Practical Consideration Copy

Some Things to Consider

When it comes to swinging, keep in mind that there is a big difference between shallow water and deep water. The turning circle can be twice as in the second case in the first case.

A ship’s turn radius is affected by various factors:

  • Speed: the lateral movement of the vessel approaching at high speed widens the turning circle;
  • Draft & Speed: the heavier the ship, the greater the lateral shifting due to speed;
  • Under Keel Clearance: the less water you have under the hull, the wider the turning circle;
  • The shape of the hull: flat bottom, trim, bow and stern shape; these are all elements that make a ship “hard” or “manoeuvrable”;
  • The shape of the superstructures: in windy conditions, the structures above the bridge can significantly influence the turning circle. Let’s assume the 90 degrees starboard turn of a sizeable unloaded container vessel with aft accommodation: the hull has considerable windage concentrated on the aft part. A strong wind that hits the bow to the port could stop the ship’s rotation at mid-turn. For this reason, It is crucial to get to the dead point with a reasonable rate of turn and an engine power reserve to use when the latter begins to decrease;
  • Current: The current can also slow down or even prevent swinging as the wind. In this case, the more significant the draft, the more evident the effect.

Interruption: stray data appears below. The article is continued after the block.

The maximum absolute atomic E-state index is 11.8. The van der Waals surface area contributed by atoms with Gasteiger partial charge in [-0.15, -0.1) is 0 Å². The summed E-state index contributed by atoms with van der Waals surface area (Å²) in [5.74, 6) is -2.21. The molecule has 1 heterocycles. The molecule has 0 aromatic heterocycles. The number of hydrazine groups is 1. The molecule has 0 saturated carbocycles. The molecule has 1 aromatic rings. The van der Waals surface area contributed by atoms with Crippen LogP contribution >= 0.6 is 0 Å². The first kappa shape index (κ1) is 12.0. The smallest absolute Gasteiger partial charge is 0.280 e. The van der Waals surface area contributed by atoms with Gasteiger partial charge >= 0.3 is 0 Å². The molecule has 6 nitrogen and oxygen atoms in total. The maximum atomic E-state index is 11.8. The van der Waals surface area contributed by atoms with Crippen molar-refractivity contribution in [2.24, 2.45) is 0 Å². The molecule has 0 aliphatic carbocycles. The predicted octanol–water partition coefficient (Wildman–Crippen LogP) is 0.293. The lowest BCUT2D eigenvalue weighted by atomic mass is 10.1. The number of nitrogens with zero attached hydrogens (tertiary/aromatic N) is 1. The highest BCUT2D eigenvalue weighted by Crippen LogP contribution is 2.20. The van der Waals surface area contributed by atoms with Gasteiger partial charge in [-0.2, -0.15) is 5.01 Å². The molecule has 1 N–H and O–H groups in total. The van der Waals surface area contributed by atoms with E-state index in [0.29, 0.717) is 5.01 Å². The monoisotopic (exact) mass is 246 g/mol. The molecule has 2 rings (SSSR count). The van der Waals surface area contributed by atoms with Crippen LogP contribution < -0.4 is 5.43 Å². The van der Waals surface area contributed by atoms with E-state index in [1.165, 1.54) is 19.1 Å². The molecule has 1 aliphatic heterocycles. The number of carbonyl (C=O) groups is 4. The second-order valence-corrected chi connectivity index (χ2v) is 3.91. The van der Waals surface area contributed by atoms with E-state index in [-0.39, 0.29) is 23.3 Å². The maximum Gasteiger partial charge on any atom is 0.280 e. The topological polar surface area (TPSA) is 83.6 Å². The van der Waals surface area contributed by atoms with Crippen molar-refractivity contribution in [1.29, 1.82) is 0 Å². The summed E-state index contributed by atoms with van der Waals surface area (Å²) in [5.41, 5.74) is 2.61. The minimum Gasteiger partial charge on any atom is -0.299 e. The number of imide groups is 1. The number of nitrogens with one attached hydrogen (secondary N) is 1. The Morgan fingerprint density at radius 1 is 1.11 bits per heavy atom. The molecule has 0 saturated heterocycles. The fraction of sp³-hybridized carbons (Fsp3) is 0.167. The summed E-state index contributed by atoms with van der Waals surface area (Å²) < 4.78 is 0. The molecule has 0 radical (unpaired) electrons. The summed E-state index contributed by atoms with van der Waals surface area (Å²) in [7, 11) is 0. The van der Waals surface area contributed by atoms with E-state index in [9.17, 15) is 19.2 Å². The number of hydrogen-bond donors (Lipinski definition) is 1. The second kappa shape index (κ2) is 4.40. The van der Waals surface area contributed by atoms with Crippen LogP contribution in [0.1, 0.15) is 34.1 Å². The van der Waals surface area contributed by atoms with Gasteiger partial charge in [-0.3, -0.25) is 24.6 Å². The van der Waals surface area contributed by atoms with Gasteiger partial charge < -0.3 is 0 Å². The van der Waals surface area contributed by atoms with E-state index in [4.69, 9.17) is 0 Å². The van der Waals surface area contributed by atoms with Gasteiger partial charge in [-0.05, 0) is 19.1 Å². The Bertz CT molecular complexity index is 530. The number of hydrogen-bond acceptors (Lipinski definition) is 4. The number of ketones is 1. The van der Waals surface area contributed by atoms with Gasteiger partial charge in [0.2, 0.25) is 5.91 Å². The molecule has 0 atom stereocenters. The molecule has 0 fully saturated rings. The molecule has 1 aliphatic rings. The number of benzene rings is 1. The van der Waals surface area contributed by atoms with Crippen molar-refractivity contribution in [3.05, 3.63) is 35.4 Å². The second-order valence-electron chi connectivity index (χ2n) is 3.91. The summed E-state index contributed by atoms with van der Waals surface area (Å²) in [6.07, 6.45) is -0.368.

• Rudder: The rudder creates a turning moment. Its size and characteristics influence in a decisive way the turning circle;
  • Orography: When manoeuvring a ship inside a port, one cannot ignore the shelters from the wind and the current of land fixed structures. These can change the ship’s behaviour even at a distance of a few meters, making the effect of the propeller more or less effective or predictable.
  • The bow and stern thrusters and their effectiveness: These navigational aids make ship handling safer.
  • Propeller shape: The characteristic of these ships are high performance and low fuel consumption in forwarding motion, but they are dangerously weak in reverse. It is not uncommon to come across vessels of this type that require caution and handling precautions.

IMO MSC.137 76 standards for ship manoeuvrability